They can see through the eyes of the elephant, the eyes of the penguin, the eyes of the giraffe.

They can even see through YOUR eyes: the eyes of the monkey.

While those who have grown up in one culture develop firm values and norms rooted in that single culture, this can often hinder the acceptance of contradicting values and norms.

Those growing up in single cultures often view other perspectives as wrong, rude, forbidden, or even illegal.

Instead of seeing the whole picture and trying to understand the rationale behind another culture’s beliefs, their perspective becomes emotional, biased, and they tend to stonewall understanding.

TCKs, on the other hand, have learned how to monitor emotions about differing perspectives.

They are more adept at registering social cues and norms and more practiced at cultural sensitivity.

Just as they switch fluidly from one language to the next, they are able to fluidly adapt to behaviors of one culture or another.

To them, it is a way of life.

And this natural empathy allows them to be more understanding of YOU, the monkey, as you have “monkey moments” in a foreign culture.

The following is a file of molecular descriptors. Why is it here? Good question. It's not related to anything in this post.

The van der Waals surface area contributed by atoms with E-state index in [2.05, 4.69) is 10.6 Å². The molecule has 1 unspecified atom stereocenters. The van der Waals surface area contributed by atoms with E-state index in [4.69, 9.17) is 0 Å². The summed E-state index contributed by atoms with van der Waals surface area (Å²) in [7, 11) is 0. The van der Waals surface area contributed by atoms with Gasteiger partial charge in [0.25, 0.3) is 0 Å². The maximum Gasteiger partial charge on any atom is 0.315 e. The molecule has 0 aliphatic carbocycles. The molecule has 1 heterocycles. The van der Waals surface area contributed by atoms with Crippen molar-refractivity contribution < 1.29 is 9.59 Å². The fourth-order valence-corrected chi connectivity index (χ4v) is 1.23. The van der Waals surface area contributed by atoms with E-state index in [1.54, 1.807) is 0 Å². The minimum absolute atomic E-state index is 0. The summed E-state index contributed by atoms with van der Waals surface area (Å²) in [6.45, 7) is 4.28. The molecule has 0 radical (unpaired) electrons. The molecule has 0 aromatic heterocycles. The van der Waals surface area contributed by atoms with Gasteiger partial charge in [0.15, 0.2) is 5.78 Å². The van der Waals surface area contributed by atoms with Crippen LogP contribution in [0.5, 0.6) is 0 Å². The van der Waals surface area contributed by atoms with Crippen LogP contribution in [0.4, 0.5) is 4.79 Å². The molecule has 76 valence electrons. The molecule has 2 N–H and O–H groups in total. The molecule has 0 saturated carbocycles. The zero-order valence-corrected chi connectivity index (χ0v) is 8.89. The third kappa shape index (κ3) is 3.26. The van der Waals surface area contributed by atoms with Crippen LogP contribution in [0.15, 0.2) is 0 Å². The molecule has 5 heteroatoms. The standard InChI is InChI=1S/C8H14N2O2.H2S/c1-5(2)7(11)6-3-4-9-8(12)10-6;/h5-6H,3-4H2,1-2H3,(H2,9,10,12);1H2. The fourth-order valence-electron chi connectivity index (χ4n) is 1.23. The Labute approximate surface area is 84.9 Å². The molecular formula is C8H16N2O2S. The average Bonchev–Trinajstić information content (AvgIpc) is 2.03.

In this way, they can help serve as a patient teacher between the two worlds, if you should be so lucky to secure their friendship.

The Zookeeper: Your Intermediary in a Foreign Culture 

As a foreigner in another culture, we are caged monkeys in a zoo.

This is a common theme in my blog and particularly in my book, I am the Monkey.

As monkeys in the zoo, we look outside our habitats and wonder at the strange animals called “humans” – i.e. the local people whose culture we’re living in.

Why are they staring at us all the live-long day?

The noises they make are odd. The fur they wear is multicolored. Their actions are diabolical.

But of all the humans who gather around our cage, there is one that we can identify with: the Zookeeper.

How Zookeepers Behave

Unlike the human spectators who throw peanuts at you, the zookeeper gives you real food.

More than that, she knows when you’re hungry.

Instead of making strange noises and pulling faces at you, she approaches you normally, she moves naturally.